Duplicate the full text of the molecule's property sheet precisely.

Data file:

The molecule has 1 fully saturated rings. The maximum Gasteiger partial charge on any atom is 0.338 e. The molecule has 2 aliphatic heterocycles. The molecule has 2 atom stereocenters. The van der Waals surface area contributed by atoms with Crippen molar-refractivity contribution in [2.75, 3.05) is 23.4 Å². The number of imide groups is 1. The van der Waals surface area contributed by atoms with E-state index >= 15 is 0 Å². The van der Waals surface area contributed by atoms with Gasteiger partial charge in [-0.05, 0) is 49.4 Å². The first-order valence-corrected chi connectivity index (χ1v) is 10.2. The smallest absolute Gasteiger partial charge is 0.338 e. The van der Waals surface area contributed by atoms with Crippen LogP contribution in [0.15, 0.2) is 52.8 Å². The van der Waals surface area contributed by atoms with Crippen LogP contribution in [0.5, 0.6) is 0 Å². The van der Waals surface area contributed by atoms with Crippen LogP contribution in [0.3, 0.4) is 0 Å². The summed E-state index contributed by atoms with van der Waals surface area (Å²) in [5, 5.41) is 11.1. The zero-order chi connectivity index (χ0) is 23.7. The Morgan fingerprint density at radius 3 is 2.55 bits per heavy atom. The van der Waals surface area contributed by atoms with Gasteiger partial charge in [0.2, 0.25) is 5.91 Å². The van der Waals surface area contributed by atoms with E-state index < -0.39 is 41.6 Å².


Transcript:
The molecule has 1 fully saturated rings. The maximum Gasteiger partial charge on any atom is 0.338 e. The molecule has 2 aliphatic heterocycles. The molecule has 2 atom stereocenters. The van der Waals surface area contributed by atoms with Crippen molar-refractivity contribution in [2.75, 3.05) is 23.4 Å². The number of imide groups is 1. The van der Waals surface area contributed by atoms with E-state index >= 15 is 0 Å². The van der Waals surface area contributed by atoms with Gasteiger partial charge in [-0.05, 0) is 49.4 Å². The first-order valence-corrected chi connectivity index (χ1v) is 10.2. The smallest absolute Gasteiger partial charge is 0.338 e. The van der Waals surface area contributed by atoms with Crippen LogP contribution in [0.15, 0.2) is 52.8 Å². The van der Waals surface area contributed by atoms with Crippen LogP contribution in [0.5, 0.6) is 0 Å². The van der Waals surface area contributed by atoms with Crippen LogP contribution in [0.3, 0.4) is 0 Å². The summed E-state index contributed by atoms with van der Waals surface area (Å²) in [5, 5.41) is 11.1. The zero-order chi connectivity index (χ0) is 23.7. The Morgan fingerprint density at radius 3 is 2.55 bits per heavy atom. The van der Waals surface area contributed by atoms with Gasteiger partial charge in [0.2, 0.25) is 5.91 Å². The van der Waals surface area contributed by atoms with E-state index < -0.39 is 41.6 Å².